Up-Front Home Prices vs. Allowances - Fine Line Homes

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Up-Front Home Prices vs. Allowances

WHY YOU SHOULD AVOID BUILDER ALLOWANCES AT ALL COSTS

New home builders that use allowance pricing could learn an important business lesson from 11-year-old Charlotte McCourt.

Charlotte, a New Jersey Girl Scout, is serious about honesty, especially with customer service.

In a letter she wrote, “I would like to tell you about the cookies themselves, for some of the descriptions, I’m afraid, use false advertising . . . I love being honest with my clients.”

Charlotte rated each cookie on a scale of 1 to 10.


The 2016 Plan Book from Fine Line Homes
She began, “Savannah Smiles are like sweet lemon wedges with just the right balance of sweet and sour. This cookie gets a 7 for its divine taste.” And she ended with the Toffee-tastic, giving it a 1 for being “A bleak, flavorless, gluten-free wasteland. It is as flavorless as dirt.”

The letter went viral, and her candid sales pitch paid off with record breaking cookie sales. Charlotte credits her selling success to truth in advertising.

HONESTY IS THE BEST BUSINESS POLICY

Have you ever seen an ad promising a great deal only to discover the price isn’t real or the product isn’t what you expected?

That’s frustrating when it involves simple items such as cookies. Now imagine this happening with something as significant as your dream home.

Unfortunately, many new home builders offer very low prices just to attract your business. These enticing prices are often filled with home allowances.

WHAT ARE BUILDER ALLOWANCES?

Allowances are estimated line item dollar amounts your builder gives you to purchase items or services for your home. Common allowances include:

  • Cabinets
  • Countertops
  • Flooring
  • Lighting
  • Plumbing
  • Kitchen Appliances

Home builders include allowance pricing to streamline the bidding process for themselves and get the building process moving. But buyers must beware: That low, enticing home quote is missing critical details and giving you an inaccurate starting price.

ALLOWANCE PRICING IS INCOMPLETE PRICING

A builder that uses allowances asks you what you’d like in your new home. It’s important to note that the value assigned is an estimate, not a real number you can rely on.

The underlying problem is builders usually set allowances so low that it’s virtually impossible to stay within budget.

Consider an appliance allowance as an example.

Your builder gives you a $1500 kitchen appliance allowance.

When it’s time to pick out your appliances, you go to the store and discover the amount the builder gave you isn’t enough to cover the nicer products you want for your new home.

What if what you want costs more than the allowance the builder gave you?

You have two choices: Settle for lower quality appliances to get close to your budget. Or pay extra money for the nicer, higher-grade appliances you really want.

Now imagine this scenario with multiple allowances for cabinets, lighting, flooring, and plumbing fixtures. It’s easy to see how unexpected out-of-pocket costs accumulate. So that low price you thought you were paying for your new home ends up not being the final price after all.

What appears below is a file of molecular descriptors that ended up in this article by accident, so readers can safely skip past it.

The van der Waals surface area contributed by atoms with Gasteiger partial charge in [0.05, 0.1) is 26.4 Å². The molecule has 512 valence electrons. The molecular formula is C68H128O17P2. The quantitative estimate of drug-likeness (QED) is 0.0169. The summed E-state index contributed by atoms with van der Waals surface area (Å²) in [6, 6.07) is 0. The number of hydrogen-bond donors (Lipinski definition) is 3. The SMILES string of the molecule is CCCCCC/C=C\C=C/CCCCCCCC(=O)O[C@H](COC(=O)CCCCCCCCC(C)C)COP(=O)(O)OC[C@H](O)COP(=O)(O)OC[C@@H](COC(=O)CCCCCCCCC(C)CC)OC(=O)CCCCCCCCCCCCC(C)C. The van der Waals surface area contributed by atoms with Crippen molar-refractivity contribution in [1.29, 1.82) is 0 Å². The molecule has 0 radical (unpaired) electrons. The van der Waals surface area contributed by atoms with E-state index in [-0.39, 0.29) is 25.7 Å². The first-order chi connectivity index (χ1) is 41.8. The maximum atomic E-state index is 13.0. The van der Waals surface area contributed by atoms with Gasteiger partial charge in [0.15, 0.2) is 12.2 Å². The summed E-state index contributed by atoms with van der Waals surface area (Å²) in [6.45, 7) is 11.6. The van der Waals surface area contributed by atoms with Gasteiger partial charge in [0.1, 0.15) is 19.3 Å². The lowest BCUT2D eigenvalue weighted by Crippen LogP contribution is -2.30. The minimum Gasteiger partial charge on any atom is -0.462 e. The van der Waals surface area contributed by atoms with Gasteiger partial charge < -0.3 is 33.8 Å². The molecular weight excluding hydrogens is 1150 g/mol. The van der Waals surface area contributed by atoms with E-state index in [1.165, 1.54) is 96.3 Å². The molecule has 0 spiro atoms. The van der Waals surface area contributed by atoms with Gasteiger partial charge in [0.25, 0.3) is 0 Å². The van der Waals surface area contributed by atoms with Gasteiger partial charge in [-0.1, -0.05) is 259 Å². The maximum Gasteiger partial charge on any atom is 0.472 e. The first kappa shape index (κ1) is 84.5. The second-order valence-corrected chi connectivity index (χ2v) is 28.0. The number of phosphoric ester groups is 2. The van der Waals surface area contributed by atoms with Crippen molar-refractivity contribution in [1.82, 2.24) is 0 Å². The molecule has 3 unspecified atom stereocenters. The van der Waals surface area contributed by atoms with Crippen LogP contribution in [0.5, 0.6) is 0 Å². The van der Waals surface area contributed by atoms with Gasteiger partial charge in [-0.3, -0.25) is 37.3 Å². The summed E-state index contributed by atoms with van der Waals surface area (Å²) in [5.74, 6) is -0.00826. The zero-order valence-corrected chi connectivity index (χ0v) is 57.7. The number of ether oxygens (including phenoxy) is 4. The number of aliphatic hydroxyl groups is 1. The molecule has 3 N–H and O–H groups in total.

Typically by the time you realize the allowances do not cover your selections, the financing is already approved and you need to come up with the money from savings.

HOW CAN YOU AVOID GETTING HOOKED BY ALLOWANCE PRICING?

Before you sign any contracts, ask the builders if they use allowances for the home to be constructed. And if they say yes, keep searching until you can get an honest, complete price. That being said, an allowance or budget for the site development to prepare the lot for the home is typically used since the exact costs are not known until the work is completed.

In conclusion, a lot of people ask us “What’s the difference between home prices that include allowance pricing and home prices that don’t use allowances?”

The answer is simple: Builder allowances are a misleading sales tactic and should be avoided. Allowance pricing creates confusion and may make you go over your budget. Never accept allowances as standard. You have a better option.

UP-FRONT PRICING: HOW WE DO IT

Our pricing process is straightforward: We sit down with you and help you identify what you want in your home. Based on your list, we generate a final price that we will honor.

BENEFITS OF GETTING AN UP-FRONT PRICE

  • Get exact pricing for your new home without any hidden costs.
    • A real price with real numbers that you can budget for and compare to others.
  • Understand the high-quality materials used in your home.

Building with Fine Line Homes was a really good experience. They were extremely responsive to our questions and changes that we wanted to make along the way. Other people warned us against building because cost can easily escalate, but Fine Line came right in at the price quoted. Their showroom made it easy to pick out finishes in the price category shown. They make it affordable for a young couple to build a home. Michael and Nicole Baker


CHECK OUT OUR VIDEO: THE DANGERS OF ALLOWANCE PRICING

www. finelinehomes.com/videos/dangers-allowance-pricing/

If you have any questions about the home building process, please contact one of Fine Line Homes’ friendly housing consultants.

To get a firsthand view of the products and processes we use, please visit one of our five conveniently located Design Centers/Model Homes in HarrisburgLewisburgHazletonSayre, and State College. We look forward to meeting you.

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